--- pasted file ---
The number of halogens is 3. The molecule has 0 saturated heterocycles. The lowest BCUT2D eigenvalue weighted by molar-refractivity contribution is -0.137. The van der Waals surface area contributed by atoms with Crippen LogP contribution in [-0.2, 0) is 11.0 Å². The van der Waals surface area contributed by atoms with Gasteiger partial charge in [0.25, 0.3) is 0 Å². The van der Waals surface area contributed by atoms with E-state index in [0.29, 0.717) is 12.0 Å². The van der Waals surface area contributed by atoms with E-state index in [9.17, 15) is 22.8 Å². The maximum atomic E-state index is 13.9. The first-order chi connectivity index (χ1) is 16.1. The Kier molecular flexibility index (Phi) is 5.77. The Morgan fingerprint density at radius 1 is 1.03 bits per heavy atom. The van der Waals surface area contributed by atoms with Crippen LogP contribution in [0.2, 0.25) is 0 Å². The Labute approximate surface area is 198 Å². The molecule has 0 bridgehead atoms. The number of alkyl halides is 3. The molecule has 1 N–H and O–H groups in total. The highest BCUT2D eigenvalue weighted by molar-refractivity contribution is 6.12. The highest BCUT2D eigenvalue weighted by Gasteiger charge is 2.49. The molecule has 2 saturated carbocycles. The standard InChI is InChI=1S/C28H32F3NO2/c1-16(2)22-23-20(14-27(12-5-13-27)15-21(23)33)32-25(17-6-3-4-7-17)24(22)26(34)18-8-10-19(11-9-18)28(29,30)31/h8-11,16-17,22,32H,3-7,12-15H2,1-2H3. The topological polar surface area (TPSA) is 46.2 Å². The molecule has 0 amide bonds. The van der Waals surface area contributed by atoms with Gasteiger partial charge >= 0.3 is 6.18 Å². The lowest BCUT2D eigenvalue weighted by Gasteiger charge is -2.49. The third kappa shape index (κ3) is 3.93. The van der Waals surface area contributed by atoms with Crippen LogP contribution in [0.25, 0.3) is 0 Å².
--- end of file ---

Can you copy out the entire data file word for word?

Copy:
The number of halogens is 3. The molecule has 0 saturated heterocycles. The lowest BCUT2D eigenvalue weighted by molar-refractivity contribution is -0.137. The van der Waals surface area contributed by atoms with Crippen LogP contribution in [-0.2, 0) is 11.0 Å². The van der Waals surface area contributed by atoms with Gasteiger partial charge in [0.25, 0.3) is 0 Å². The van der Waals surface area contributed by atoms with E-state index in [0.29, 0.717) is 12.0 Å². The van der Waals surface area contributed by atoms with E-state index in [9.17, 15) is 22.8 Å². The maximum atomic E-state index is 13.9. The first-order chi connectivity index (χ1) is 16.1. The Kier molecular flexibility index (Phi) is 5.77. The Morgan fingerprint density at radius 1 is 1.03 bits per heavy atom. The van der Waals surface area contributed by atoms with Crippen LogP contribution in [0.2, 0.25) is 0 Å². The Labute approximate surface area is 198 Å². The molecule has 0 bridgehead atoms. The number of alkyl halides is 3. The molecule has 1 N–H and O–H groups in total. The highest BCUT2D eigenvalue weighted by molar-refractivity contribution is 6.12. The highest BCUT2D eigenvalue weighted by Gasteiger charge is 2.49. The molecule has 2 saturated carbocycles. The standard InChI is InChI=1S/C28H32F3NO2/c1-16(2)22-23-20(14-27(12-5-13-27)15-21(23)33)32-25(17-6-3-4-7-17)24(22)26(34)18-8-10-19(11-9-18)28(29,30)31/h8-11,16-17,22,32H,3-7,12-15H2,1-2H3. The topological polar surface area (TPSA) is 46.2 Å². The molecule has 0 amide bonds. The van der Waals surface area contributed by atoms with Gasteiger partial charge >= 0.3 is 6.18 Å². The lowest BCUT2D eigenvalue weighted by Gasteiger charge is -2.49. The third kappa shape index (κ3) is 3.93. The van der Waals surface area contributed by atoms with Crippen LogP contribution in [0.25, 0.3) is 0 Å².